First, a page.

Val Dorta posts a sobering analysis of Venezuela’s current political situation. The short version: Chávez is himself a manifestation of the weakness of Venezuela’s political culture. Merely removing him from power will not by itself bring prosperity and political stability. Structural reform, particularly economic liberalization to boost the Venezuelan private sector, is needed, yet the prospects for such reform seem unclear at best.


  1. The curse of oil again.

    Share the revenues from oil equally amongst the population, after all they belong to the people don’t they?

    No strong central state, no revenues to bribe an bully the people with, and a government dependent upon economic growth to provide it with taxes.

    Result: A liberal democracy where the power is not usurped by tyrants.

  2. Norway and England are immune to the curse, I guess. The curse of oil is a myth and democracy is another myth. Most Latin American countries don’t have oil and still have the same problems; Venezuela and Uruguay had democracy for many years and still have the same problems. The “root cause” is elsewhere.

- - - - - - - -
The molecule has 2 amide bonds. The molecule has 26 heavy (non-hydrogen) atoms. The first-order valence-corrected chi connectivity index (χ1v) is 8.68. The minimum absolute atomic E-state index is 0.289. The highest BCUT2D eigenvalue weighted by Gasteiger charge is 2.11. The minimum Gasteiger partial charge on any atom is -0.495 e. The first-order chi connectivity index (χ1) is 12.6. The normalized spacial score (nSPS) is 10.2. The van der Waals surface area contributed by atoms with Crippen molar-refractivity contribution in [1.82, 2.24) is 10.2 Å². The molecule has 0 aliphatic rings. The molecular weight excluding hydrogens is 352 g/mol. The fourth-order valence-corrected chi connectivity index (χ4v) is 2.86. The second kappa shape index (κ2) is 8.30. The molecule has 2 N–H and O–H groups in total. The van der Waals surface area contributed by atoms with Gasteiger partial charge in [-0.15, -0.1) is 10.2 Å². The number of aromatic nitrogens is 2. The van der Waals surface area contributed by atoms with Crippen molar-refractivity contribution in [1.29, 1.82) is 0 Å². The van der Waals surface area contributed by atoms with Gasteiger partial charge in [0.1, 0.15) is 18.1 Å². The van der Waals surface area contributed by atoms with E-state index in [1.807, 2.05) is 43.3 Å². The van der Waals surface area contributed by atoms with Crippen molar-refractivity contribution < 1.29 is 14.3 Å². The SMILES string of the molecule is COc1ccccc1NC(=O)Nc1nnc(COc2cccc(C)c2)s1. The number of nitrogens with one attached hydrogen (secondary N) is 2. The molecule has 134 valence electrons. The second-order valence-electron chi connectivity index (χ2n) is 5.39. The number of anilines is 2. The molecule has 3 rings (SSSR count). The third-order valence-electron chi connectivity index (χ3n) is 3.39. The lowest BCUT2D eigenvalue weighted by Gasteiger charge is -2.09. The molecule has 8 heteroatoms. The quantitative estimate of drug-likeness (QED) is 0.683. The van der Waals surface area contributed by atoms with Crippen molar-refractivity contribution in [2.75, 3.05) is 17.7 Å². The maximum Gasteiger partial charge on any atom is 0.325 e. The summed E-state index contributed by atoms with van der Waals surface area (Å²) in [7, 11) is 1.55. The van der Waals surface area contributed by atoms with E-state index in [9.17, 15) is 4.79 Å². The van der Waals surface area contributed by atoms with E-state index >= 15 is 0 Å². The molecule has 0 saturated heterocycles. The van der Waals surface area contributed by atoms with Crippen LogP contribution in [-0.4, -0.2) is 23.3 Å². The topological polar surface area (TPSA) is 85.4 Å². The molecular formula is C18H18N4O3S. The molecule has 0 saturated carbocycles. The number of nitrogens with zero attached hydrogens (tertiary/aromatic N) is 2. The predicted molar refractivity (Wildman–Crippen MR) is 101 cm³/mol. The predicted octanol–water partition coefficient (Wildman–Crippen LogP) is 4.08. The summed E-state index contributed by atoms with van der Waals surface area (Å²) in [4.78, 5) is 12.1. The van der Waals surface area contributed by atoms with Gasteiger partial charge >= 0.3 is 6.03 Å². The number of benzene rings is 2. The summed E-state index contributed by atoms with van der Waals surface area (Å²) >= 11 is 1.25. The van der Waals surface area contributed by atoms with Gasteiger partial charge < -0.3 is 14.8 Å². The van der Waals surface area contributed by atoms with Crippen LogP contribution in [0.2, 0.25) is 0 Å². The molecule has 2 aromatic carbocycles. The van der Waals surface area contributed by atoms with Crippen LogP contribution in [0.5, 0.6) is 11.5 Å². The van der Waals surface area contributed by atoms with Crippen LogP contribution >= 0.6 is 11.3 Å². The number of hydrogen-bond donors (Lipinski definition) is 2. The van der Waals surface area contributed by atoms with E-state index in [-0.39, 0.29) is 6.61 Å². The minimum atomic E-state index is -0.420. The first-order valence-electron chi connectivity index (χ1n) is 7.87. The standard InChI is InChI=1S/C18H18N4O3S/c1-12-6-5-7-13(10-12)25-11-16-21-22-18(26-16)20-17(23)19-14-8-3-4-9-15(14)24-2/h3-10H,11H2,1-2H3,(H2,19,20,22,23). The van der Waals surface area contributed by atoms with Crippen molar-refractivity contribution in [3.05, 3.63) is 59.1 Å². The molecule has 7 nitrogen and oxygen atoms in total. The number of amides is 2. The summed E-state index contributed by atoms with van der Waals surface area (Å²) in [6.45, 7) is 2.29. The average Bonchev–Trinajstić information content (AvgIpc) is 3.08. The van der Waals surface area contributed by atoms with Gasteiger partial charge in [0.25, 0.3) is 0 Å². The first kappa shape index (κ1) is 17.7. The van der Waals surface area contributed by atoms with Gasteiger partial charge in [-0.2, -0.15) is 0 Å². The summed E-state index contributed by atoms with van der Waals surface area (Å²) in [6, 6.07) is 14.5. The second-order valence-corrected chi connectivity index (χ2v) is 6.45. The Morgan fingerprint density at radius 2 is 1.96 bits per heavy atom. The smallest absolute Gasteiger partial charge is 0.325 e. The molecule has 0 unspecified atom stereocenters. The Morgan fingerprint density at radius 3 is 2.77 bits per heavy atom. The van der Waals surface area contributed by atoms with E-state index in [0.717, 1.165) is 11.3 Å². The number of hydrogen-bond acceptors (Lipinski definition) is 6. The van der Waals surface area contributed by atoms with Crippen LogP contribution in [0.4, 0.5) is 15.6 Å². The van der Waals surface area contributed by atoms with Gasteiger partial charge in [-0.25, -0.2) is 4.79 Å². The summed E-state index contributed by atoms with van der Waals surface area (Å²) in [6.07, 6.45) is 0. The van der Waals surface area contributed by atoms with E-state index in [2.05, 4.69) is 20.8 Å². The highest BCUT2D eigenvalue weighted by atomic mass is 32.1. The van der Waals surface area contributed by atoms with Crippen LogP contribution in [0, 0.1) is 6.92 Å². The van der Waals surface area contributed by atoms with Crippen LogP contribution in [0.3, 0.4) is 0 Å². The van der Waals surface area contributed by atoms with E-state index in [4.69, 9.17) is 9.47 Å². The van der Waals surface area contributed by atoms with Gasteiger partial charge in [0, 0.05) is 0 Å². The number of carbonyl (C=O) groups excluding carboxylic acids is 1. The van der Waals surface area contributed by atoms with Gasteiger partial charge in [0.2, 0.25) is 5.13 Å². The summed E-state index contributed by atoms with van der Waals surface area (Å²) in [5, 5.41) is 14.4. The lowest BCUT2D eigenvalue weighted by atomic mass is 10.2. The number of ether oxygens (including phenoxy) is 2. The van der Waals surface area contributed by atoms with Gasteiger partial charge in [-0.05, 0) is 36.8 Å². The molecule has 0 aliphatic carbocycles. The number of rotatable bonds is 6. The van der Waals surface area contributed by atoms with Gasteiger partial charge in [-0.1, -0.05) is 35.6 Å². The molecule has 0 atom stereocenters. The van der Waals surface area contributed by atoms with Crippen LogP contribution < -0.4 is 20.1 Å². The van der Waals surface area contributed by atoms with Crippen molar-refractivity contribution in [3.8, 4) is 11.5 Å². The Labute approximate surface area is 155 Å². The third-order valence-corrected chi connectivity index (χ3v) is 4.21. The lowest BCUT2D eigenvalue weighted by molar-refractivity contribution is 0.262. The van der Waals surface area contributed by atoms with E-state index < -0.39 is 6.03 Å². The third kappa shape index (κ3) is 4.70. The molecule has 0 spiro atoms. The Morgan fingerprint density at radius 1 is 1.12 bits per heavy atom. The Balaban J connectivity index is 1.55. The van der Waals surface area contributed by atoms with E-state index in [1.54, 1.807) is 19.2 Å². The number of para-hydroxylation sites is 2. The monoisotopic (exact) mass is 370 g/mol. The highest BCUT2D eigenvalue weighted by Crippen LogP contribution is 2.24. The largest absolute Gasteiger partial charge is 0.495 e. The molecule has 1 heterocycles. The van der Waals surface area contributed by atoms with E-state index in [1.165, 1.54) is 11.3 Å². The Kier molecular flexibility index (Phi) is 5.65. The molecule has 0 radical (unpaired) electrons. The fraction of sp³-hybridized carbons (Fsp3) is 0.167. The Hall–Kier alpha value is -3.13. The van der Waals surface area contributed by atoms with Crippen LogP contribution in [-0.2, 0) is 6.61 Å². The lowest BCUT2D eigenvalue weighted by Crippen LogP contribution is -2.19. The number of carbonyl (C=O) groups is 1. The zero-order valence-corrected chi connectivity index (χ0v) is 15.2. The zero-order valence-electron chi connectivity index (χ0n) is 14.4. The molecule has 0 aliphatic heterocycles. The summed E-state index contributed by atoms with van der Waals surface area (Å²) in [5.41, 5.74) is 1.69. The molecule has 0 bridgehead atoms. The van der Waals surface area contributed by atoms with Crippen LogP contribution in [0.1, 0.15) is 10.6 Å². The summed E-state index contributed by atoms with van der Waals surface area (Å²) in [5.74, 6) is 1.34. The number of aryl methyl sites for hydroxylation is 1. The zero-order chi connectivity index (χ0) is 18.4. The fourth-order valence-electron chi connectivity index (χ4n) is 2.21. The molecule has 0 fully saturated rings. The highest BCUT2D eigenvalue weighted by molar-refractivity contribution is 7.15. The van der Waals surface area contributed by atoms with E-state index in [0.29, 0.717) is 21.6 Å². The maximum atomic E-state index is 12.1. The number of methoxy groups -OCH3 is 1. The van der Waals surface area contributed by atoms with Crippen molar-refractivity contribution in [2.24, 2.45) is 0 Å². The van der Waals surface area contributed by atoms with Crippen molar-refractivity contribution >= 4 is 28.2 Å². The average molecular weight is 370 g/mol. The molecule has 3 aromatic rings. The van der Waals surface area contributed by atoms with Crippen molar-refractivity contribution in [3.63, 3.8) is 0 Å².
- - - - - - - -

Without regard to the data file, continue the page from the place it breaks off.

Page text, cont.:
3. Share the revenues from oil equally amongst the population, after all they belong to the people don’t they?

    You make the mistake of assuming this is about ‘the people’ when it’s really about the power of those who control it. Remember, Chavez is a Fidelisto.

  4. What do you think of the notion that title is at least part of the problem? What I mean is, even where private property rights are at least theoretically somewhere between respected and enshrined in Latin America, it is often difficult to show clear title. This in turn limits access to capital for a significant segment of the population, and creates a disincentive to otherwise use property to create additional wealth. I’ve taught (briefly) on this theme in the business, government, and society class I teach at my local business school (same place I got my MBA).

  5. That is the theme of Hernando de Soto’s The Mistery of Capital; I also remember years ago reading a newspaper article by Mario Vargas Llosa about the informal economy. It is not a problem but the solution poor people find to overcome artificial obstacles created by the state, even if that sets them as victims of police blackmail and having to work without credit and financing. Without the informal economy, poverty would be even worse to the majority of the people in those countries. Try founding a company in Venezuela and you’ll see what that means.

    This also helps see that corruption is a derived phenomenom, a consequence of the system and not the cause of anything. The whole bureaucratic structure of statism and populism forces you to buy your way in.

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